My first speech was ok but I rushed through it. I included too much and worried it would be too long, so I went fast. Too fast. Through the critical and useful feedback, my fellow members reminded me to take a beat and let parts of my speech sink in. Let the audience think about what I just shared.

 

When I am speaking at Toastmasters or anywhere, silence freaks me out. Am I losing them? Are they bored? I need to keep talking. I have the same thoughts when on sales calls. I would keep talking instead of just listening. Listening is another topic we will cover, but you have to allow your points and thoughts to sink in, and not rush through it.

 

Shut up and Listen

 

This is another theme that has popped up in my life lately.

 

#1:  I have been married for over 5 years now, and I have become a great listener.

#2:  Dan Tyre, HubSpot Sales Bootcamp, says your prospect should be doing the talking, you do the listening. The salesperson should only be talking 20% of the call. Ask the right questions, and they will keep talking.

#3:  Toastmasters - I have learned more from listening to others speak than I have speaking myself.

 

We have some very talented speakers in our Toastmasters group. Some use it for their profession, some have made professions out of it and do it for personal reasons, and some do it just for fun. I listen, I watch and I learn from the all the members, good and bad. I see what works, what doesn’t. That's why we are there after all, to try new things and become better speakers.

 

Part of Toastmasters is giving feedback on the speakers. This forces you to listen to each speaker and think critically about each one. You mention all the things you think they did really well, and some suggestions on how to improve.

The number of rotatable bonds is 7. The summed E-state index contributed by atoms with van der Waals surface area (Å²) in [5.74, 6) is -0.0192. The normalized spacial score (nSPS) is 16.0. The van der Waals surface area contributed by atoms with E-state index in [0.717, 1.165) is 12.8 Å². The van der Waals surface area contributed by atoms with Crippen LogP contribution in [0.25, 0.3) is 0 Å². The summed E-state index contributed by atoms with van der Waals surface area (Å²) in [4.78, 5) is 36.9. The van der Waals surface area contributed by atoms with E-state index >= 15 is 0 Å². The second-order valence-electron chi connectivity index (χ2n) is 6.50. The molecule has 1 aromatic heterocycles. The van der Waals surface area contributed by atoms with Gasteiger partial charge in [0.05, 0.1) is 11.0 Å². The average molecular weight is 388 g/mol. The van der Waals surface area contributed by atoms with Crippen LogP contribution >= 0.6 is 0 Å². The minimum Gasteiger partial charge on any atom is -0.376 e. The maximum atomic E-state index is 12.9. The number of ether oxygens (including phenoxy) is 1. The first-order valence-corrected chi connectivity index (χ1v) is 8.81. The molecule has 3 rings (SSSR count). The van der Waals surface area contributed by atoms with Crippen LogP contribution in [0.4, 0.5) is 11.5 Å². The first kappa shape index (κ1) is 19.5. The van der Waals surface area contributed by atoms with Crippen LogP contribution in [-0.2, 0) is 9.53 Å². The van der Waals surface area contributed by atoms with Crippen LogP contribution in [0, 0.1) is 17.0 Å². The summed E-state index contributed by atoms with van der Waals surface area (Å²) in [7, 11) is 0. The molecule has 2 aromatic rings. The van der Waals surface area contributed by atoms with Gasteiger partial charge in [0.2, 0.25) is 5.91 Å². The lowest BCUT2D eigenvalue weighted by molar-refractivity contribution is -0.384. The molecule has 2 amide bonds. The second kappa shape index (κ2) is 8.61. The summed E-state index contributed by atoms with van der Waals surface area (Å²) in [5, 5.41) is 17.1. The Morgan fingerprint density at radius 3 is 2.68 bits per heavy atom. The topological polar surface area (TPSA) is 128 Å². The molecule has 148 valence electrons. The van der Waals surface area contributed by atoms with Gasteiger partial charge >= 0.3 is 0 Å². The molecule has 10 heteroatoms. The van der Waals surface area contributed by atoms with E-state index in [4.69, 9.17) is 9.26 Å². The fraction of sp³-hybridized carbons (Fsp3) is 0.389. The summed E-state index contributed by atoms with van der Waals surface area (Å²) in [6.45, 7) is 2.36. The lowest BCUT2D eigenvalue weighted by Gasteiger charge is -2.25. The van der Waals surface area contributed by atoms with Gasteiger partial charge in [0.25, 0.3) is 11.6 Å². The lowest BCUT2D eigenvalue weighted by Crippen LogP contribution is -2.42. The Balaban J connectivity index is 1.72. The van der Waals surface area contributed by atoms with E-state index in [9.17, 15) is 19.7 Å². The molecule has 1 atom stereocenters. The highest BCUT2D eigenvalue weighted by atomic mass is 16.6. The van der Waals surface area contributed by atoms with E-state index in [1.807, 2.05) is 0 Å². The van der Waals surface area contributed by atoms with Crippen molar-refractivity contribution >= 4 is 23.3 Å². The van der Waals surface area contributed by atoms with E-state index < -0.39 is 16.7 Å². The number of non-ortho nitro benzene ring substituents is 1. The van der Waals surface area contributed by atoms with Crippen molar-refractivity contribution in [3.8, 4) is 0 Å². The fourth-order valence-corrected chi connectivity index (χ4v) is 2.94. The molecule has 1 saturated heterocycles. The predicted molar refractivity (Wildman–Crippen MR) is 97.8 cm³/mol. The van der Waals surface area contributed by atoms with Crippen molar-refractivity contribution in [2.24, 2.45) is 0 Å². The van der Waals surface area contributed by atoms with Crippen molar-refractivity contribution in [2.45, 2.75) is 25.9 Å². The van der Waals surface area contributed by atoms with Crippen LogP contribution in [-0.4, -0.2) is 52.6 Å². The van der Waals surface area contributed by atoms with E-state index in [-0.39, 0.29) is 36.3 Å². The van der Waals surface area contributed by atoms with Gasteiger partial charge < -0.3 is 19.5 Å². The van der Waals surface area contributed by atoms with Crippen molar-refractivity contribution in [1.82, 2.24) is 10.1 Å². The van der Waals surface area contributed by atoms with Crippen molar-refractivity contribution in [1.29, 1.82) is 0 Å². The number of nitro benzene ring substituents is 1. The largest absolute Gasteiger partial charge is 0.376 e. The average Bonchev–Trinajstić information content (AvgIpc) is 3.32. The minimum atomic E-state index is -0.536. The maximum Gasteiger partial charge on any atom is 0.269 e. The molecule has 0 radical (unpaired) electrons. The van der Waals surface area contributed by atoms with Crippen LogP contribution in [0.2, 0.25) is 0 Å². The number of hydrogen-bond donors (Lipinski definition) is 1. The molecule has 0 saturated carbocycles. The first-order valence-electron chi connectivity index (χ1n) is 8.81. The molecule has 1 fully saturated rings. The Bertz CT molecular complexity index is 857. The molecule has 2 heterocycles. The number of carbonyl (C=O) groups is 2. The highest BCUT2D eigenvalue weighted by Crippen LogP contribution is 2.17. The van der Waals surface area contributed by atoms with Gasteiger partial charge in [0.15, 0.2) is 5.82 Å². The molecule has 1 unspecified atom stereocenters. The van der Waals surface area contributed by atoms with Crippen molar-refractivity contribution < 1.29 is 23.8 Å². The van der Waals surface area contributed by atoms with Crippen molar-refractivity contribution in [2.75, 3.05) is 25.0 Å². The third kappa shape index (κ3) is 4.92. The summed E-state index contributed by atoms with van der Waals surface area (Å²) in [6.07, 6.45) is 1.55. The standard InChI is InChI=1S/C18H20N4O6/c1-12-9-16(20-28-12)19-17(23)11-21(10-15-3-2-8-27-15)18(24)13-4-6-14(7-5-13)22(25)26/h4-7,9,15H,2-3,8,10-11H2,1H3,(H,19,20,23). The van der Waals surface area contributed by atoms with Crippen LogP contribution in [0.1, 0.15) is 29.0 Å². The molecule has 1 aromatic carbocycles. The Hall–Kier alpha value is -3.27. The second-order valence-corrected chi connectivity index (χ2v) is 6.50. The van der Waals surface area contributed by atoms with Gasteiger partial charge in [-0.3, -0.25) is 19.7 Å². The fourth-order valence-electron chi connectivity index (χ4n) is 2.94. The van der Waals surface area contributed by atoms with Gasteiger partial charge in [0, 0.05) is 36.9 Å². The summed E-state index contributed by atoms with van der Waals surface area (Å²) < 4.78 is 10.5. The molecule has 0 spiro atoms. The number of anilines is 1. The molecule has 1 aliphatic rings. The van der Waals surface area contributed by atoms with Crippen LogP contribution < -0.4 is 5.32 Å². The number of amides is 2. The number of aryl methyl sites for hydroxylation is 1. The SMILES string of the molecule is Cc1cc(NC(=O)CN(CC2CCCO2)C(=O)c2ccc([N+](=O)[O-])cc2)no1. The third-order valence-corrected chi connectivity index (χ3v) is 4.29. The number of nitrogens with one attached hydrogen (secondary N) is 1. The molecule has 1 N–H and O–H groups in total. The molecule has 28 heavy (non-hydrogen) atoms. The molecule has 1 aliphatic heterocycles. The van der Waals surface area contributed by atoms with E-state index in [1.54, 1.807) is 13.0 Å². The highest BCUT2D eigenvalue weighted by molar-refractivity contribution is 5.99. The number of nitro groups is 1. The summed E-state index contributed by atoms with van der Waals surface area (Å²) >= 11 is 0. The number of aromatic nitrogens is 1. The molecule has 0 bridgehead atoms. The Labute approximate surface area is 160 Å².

As s speaker, this is extremely valuable because the audience sees things I am doing that I am not aware of. There is even a role at the meeting called the “Ah Counter”. They count and keep track of how many times you say “ah”, “um”, “like”, “so”, etc. My first meetings were really bad. I used these words a lot more than I thought it did. Once you become aware of this, you become conscious, and can work to plan out our everyday communication.

 

After attending Toastmasters, I noticed I was saying “um” and other weird phrases on sales calls. Now, when I speak with prospects I am more aware of how I present myself and work to limit the number of times I use these words. I am not perfect, and don’t think I ever will be, but it’s a work in progress.

 

Overall, I now look forward to Toastmasters. It has given me an opportunity to gain confidence in something I want to be good at. I don’t think I will ever be as good as big time speakers but I will have fun doing speaking, and hopefully do it a lot more.

 

It’s just learning to juggle, don’t start with the big scary event, or something with hundreds of people. Learn how to overcome your fear, practice, and learn to have fun.

 

If you are in San Diego and interesting in joining me at Toastmasters, email me and you can join our next meeting. If you are outside of San Diego, search for a Toastmaster club near you. 

 

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Alex Meade

Alex began his career in film and TV as a Producer and Associate Producer for Original Productions. During his time, he worked on several of the company’s most popular programs including Discovery Channel’s show “Deadliest Catch”. After hauling his fair share of Alaskan crab home from filming, he spent time working as the Lead A/V Editor and Assistant Producer for advertising heavyweight TBWA\Chiat\Day. There he was responsible for overseeing content and creative portions of campaigns for the likes of Nissan, Gatorade, Pepsi, and more. When Alex is not working on client work, he’s serving as the Vice President of the Board of Directors for the Encinitas Chamber of Commerce and hanging out with his wife, Mary Beth, and dog, Hank.